"Still, if there are non-openings, that could mess up many court calendars across the state," he said.

At the Indiana Public Defender Council, Paula Sites, assistant executive director, said the office had received word that, in the event of a shutdown, they would be furloughed along with any assistance provided to county public defenders. But she said that even as state employees, she and her staff would likely remain at work doing what needs to be done.

Spokesman Bryan Corbin for the Indiana Attorney General's Office said the state agency has an obligation to represent clients in court whether the state offices are open or not.

"Accordingly, deputy attorneys general will continue to zealously represent our clients even if a state budget isn't passed by Tuesday's deadline. Our work doesn't cease," Corbin wrote in an e-mail to Indiana Lawyer.


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  1. If a class action suit or other manner of retribution is possible, count me in. I have email and voicemail from the man. He colluded with opposing counsel, I am certain. My case was damaged so severely it nearly lost me everything and I am still paying dearly.

  2. There's probably a lot of blame that can be cast around for Indiana Tech's abysmal bar passage rate this last February. The folks who decided that Indiana, a state with roughly 16,000 to 18,000 attorneys, needs a fifth law school need to question the motives that drove their support of this project. Others, who have been "strong supporters" of the law school, should likewise ask themselves why they believe this institution should be supported. Is it because it fills some real need in the state? Or is it, instead, nothing more than a resume builder for those who teach there part-time? And others who make excuses for the students' poor performance, especially those who offer nothing more than conspiracy theories to back up their claims--who are they helping? What evidence do they have to support their posturing? Ultimately, though, like most everything in life, whether one succeeds or fails is entirely within one's own hands. At least one student from Indiana Tech proved this when he/she took and passed the February bar. A second Indiana Tech student proved this when they took the bar in another state and passed. As for the remaining 9 who took the bar and didn't pass (apparently, one of the students successfully appealed his/her original score), it's now up to them (and nobody else) to ensure that they pass on their second attempt. These folks should feel no shame; many currently successful practicing attorneys failed the bar exam on their first try. These same attorneys picked themselves up, dusted themselves off, and got back to the rigorous study needed to ensure they would pass on their second go 'round. This is what the Indiana Tech students who didn't pass the first time need to do. Of course, none of this answers such questions as whether Indiana Tech should be accredited by the ABA, whether the school should keep its doors open, or, most importantly, whether it should have even opened its doors in the first place. Those who promoted the idea of a fifth law school in Indiana need to do a lot of soul-searching regarding their decisions. These same people should never be allowed, again, to have a say about the future of legal education in this state or anywhere else. Indiana already has four law schools. That's probably one more than it really needs. But it's more than enough.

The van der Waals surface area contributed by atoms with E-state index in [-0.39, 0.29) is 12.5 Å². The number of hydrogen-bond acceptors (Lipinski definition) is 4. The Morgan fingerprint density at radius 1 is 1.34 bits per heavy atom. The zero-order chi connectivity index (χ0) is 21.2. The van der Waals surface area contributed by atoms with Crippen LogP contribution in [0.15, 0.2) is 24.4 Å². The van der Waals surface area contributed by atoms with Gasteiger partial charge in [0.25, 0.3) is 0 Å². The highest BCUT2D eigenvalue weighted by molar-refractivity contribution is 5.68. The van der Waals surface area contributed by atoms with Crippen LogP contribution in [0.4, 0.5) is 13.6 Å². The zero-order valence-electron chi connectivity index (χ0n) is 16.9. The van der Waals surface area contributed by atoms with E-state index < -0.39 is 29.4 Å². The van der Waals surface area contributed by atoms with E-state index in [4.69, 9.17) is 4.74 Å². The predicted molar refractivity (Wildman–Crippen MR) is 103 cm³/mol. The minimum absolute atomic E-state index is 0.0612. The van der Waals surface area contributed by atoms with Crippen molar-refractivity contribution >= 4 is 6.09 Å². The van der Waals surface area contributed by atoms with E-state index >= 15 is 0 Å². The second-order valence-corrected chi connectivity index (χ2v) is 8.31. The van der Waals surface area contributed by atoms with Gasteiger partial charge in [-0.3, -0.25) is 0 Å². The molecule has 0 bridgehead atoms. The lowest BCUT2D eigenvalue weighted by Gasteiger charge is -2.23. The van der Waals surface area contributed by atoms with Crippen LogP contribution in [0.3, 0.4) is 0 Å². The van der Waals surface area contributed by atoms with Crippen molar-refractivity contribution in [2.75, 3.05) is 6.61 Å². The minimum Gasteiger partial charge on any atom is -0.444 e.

3. This man Steve Hubbard goes on any online post or forum he can find and tries to push his company. He said court reporters would be obsolete a few years ago, yet here we are. How does he have time to search out every single post about court reporters and even spy in private court reporting forums if his company is so successful???? Dude, get a life. And back to what this post was about, I agree that some national firms cause a huge problem.

  4. rensselaer imdiana is doing same thing to children from the judge to attorney and dfs staff they need to be investigated as well

  5. Sex offenders are victims twice, once when they are molested as kids, and again when they repeat the behavior, you never see money spent on helping them do you. That's why this circle continues